The Future Of Work Is Now – How FLEXLead Shapes Employee Experience

Liane Hornsey

6m read

March 18

As leaders, we cannot ignore the fact that employees have lives outside of work or rushing through the opportunities we have for connection that is so valued, and so badly needed between humans.


During the pandemic, leaders have been required to reinforce and emphasize compassionate, authentic leadership. We’ve had to demonstrate heightened sensitivity rooted in a genuine desire to listen and provide more frequent, thoughtful feedback and support. Compassionate leadership creates an environment of belonging, safety, and stability for every employee. This genuine care is more essential now than ever, and I don’t think it can be faked.

Mckinsey’s June 2020 article, COVID-19 and the employee experience: How leaders can seize the moment highlights the importance of creating an environment of stability, trust, contribution/ personalization, and belonging. My own experiences underline these findings every day. This has been a tough time for many People Officers. We have needed to support leaders, help them manage unprecedented change, and enable them to rise beyond their previous leadership capability during an incredibly trying time of unknowns, constant uncertainty, and unending ambiguity for multitudes of employees. This has not been an easy transition for many as it requires us all to think about leadership intentionally and centrally. Our personal tasks have needed to take a back seat as we transition ourselves, our teams, and employees to a new model as we exit the pandemic.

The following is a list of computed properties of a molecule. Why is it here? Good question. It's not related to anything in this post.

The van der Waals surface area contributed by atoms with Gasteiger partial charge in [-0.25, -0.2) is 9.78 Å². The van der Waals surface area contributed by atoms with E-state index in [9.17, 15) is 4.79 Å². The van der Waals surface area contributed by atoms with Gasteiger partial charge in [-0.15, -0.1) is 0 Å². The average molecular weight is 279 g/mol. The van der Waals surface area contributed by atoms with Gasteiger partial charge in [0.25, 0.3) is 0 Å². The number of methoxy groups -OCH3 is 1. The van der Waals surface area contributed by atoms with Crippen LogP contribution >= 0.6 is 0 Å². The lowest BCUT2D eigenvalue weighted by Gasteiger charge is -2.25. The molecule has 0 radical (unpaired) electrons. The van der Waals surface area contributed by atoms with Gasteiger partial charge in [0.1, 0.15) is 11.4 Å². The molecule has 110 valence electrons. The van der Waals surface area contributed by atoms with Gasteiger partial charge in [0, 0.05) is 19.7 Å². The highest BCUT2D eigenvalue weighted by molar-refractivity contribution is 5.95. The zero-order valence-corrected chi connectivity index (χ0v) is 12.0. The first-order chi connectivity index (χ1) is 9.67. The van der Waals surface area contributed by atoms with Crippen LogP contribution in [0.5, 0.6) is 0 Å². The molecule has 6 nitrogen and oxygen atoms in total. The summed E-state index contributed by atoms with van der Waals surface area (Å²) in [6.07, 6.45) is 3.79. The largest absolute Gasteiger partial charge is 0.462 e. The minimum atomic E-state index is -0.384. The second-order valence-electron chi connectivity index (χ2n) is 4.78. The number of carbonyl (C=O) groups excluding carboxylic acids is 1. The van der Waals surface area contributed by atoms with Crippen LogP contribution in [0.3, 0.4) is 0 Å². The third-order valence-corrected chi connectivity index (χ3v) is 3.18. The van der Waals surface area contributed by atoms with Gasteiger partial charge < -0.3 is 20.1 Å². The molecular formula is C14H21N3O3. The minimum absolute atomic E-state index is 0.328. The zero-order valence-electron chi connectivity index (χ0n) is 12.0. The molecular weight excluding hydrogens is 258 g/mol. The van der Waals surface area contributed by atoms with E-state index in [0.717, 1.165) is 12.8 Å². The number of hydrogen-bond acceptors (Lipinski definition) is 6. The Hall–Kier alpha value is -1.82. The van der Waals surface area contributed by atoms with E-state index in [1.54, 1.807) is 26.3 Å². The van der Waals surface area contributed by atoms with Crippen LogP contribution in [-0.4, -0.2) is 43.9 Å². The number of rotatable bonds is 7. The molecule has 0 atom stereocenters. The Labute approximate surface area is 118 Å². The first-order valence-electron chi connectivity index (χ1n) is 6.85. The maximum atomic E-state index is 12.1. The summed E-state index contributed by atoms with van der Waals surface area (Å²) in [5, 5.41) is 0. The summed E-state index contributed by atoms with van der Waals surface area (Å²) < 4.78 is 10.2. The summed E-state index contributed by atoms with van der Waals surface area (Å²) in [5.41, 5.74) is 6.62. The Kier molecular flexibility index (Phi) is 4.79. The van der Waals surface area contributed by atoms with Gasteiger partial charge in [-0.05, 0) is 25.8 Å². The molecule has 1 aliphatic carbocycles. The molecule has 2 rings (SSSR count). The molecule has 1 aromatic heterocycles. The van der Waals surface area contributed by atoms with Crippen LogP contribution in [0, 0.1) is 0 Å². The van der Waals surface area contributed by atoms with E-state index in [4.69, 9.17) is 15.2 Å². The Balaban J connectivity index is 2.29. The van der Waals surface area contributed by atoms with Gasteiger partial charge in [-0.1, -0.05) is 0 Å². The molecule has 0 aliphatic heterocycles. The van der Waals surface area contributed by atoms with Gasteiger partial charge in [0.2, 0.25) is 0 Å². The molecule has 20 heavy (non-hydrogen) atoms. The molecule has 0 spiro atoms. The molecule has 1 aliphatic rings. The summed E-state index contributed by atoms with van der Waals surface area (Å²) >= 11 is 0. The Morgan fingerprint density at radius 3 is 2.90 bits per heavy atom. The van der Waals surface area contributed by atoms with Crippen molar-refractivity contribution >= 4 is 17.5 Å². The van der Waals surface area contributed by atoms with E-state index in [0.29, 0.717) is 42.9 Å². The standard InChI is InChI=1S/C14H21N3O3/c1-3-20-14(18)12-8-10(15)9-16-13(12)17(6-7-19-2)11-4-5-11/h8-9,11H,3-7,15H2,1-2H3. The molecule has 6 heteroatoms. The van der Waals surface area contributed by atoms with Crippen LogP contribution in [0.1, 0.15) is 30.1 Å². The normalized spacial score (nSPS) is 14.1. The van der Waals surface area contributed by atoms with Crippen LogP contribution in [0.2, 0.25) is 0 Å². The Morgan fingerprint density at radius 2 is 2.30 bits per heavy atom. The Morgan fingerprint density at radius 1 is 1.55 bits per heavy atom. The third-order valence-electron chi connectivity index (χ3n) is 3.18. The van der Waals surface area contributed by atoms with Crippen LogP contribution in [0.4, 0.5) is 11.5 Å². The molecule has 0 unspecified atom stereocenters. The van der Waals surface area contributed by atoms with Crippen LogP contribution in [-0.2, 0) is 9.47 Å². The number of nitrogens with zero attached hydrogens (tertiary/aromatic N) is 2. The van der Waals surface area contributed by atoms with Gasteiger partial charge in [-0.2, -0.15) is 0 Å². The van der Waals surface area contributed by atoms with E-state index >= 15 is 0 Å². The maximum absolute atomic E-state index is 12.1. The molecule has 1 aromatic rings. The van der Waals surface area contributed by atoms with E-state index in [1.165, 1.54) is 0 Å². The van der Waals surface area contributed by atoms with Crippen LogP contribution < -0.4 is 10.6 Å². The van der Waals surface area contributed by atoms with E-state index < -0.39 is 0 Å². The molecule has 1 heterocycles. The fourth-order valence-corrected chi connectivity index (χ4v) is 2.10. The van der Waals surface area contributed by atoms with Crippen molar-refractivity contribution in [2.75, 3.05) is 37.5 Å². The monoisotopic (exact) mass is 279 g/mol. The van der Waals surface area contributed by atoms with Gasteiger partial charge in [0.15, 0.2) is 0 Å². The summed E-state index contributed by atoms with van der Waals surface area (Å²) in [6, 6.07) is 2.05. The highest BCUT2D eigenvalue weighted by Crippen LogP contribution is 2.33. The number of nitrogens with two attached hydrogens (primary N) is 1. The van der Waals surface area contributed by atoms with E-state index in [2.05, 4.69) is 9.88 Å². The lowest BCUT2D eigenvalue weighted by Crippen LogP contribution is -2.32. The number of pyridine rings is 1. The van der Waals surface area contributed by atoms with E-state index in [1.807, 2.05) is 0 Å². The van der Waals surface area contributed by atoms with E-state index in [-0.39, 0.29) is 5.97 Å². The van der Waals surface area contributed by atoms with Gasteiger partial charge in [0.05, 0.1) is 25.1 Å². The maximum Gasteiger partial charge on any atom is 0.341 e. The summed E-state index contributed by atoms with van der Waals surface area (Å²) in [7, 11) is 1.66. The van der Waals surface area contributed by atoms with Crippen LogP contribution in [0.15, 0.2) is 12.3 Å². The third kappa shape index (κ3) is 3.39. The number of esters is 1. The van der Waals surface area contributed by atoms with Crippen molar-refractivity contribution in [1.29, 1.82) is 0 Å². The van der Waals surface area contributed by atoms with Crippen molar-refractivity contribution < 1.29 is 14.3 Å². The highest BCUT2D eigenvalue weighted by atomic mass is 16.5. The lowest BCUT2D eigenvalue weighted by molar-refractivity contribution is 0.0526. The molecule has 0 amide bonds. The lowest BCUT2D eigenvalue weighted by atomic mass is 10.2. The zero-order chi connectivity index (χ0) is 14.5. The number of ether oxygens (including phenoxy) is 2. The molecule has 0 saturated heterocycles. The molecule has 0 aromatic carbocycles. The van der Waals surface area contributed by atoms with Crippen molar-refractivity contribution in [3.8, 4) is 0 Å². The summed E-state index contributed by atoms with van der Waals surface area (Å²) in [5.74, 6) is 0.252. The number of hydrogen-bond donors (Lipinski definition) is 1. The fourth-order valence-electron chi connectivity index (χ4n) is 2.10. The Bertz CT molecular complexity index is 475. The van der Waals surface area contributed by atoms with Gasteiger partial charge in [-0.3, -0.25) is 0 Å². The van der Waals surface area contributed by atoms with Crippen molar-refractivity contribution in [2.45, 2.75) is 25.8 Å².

At Palo Alto Networks (PANW), we’ve created FLEXLead, a leadership framework focused on leaders’ ability to strategize, mobilize, and deliver. This has supported us in our aim to provide a consistent employee experience based on both clarity of expectation and our values. None of the elements of this framework are revolutionary, none will make you think, “gosh that’s new”. You will have seen them all before (or something akin) but that’s the point: compassionate leadership is not a fad. It’s not a set of new slogans. Rather, it’s intentional, has to be practiced, and must be front and center in our evaluation of our leaders. At PANW we expect every leader to care for their teams, and to:

1. Set high expectations – everyone needs to feel they have achieved
2. Be authentic – we can all intuit genuine engagement
3. Balance coaching and captaining – during uncertain times captains step in
4. Lead with empathy – not with our own agendas
5. Listen and learn – yes learn – stop thinking we have to pretend we know it all
6. Build trust -it is the hallmark of sustainable high performance – its slow to develop, breaks easily but is essential for a solid foundation
7. Raise one’s own bar – and when we fail, admit it – we’re fallible too

We have to be ready to revolutionize the way our employees work and be intentional about truly building trust and empathy.